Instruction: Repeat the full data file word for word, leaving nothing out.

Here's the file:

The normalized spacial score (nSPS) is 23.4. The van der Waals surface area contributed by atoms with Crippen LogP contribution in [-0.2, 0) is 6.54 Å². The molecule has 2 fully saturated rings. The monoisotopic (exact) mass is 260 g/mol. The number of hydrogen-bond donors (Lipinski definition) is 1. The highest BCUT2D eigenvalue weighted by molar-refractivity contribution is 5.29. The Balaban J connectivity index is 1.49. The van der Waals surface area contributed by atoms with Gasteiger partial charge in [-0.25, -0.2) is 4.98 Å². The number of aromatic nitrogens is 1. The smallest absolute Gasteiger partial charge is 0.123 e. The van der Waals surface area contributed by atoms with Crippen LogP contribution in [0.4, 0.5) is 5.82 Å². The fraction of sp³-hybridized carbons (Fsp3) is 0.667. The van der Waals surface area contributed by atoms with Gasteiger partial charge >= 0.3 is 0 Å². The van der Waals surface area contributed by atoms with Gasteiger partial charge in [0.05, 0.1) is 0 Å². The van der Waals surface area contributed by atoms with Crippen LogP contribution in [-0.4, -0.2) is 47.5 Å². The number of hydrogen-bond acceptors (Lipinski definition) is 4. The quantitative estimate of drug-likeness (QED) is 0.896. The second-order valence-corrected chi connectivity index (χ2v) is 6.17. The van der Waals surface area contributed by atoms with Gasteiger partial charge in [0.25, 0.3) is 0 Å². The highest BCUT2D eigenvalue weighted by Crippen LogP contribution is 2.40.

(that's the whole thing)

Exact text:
The normalized spacial score (nSPS) is 23.4. The van der Waals surface area contributed by atoms with Crippen LogP contribution in [-0.2, 0) is 6.54 Å². The molecule has 2 fully saturated rings. The monoisotopic (exact) mass is 260 g/mol. The number of hydrogen-bond donors (Lipinski definition) is 1. The highest BCUT2D eigenvalue weighted by molar-refractivity contribution is 5.29. The Balaban J connectivity index is 1.49. The van der Waals surface area contributed by atoms with Gasteiger partial charge in [-0.25, -0.2) is 4.98 Å². The number of aromatic nitrogens is 1. The smallest absolute Gasteiger partial charge is 0.123 e. The van der Waals surface area contributed by atoms with Crippen LogP contribution in [0.4, 0.5) is 5.82 Å². The fraction of sp³-hybridized carbons (Fsp3) is 0.667. The van der Waals surface area contributed by atoms with Gasteiger partial charge >= 0.3 is 0 Å². The van der Waals surface area contributed by atoms with Gasteiger partial charge in [0.05, 0.1) is 0 Å². The van der Waals surface area contributed by atoms with Crippen LogP contribution in [-0.4, -0.2) is 47.5 Å². The number of hydrogen-bond acceptors (Lipinski definition) is 4. The quantitative estimate of drug-likeness (QED) is 0.896. The second-order valence-corrected chi connectivity index (χ2v) is 6.17. The van der Waals surface area contributed by atoms with Gasteiger partial charge in [0.25, 0.3) is 0 Å². The highest BCUT2D eigenvalue weighted by Crippen LogP contribution is 2.40.